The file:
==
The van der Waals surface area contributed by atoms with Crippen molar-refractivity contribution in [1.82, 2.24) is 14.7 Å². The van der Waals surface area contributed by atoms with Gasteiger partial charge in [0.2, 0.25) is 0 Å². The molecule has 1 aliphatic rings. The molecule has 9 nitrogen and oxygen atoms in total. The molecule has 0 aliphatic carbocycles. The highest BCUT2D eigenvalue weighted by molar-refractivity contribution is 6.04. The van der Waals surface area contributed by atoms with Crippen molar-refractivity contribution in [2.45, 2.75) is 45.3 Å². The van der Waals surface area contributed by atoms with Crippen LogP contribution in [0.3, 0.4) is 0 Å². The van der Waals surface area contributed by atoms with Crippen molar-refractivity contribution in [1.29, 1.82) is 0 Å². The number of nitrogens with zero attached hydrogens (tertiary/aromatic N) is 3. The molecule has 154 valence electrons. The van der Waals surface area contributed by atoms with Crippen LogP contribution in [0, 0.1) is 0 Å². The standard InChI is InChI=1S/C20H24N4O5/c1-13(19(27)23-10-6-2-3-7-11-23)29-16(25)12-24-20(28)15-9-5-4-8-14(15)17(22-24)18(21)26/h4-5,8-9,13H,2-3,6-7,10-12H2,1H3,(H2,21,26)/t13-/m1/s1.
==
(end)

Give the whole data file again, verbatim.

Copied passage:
The van der Waals surface area contributed by atoms with Crippen molar-refractivity contribution in [1.82, 2.24) is 14.7 Å². The van der Waals surface area contributed by atoms with Gasteiger partial charge in [0.2, 0.25) is 0 Å². The molecule has 1 aliphatic rings. The molecule has 9 nitrogen and oxygen atoms in total. The molecule has 0 aliphatic carbocycles. The highest BCUT2D eigenvalue weighted by molar-refractivity contribution is 6.04. The van der Waals surface area contributed by atoms with Crippen molar-refractivity contribution in [2.45, 2.75) is 45.3 Å². The van der Waals surface area contributed by atoms with Crippen LogP contribution in [0.3, 0.4) is 0 Å². The van der Waals surface area contributed by atoms with Crippen molar-refractivity contribution in [1.29, 1.82) is 0 Å². The number of nitrogens with zero attached hydrogens (tertiary/aromatic N) is 3. The molecule has 154 valence electrons. The van der Waals surface area contributed by atoms with Crippen LogP contribution in [0, 0.1) is 0 Å². The standard InChI is InChI=1S/C20H24N4O5/c1-13(19(27)23-10-6-2-3-7-11-23)29-16(25)12-24-20(28)15-9-5-4-8-14(15)17(22-24)18(21)26/h4-5,8-9,13H,2-3,6-7,10-12H2,1H3,(H2,21,26)/t13-/m1/s1.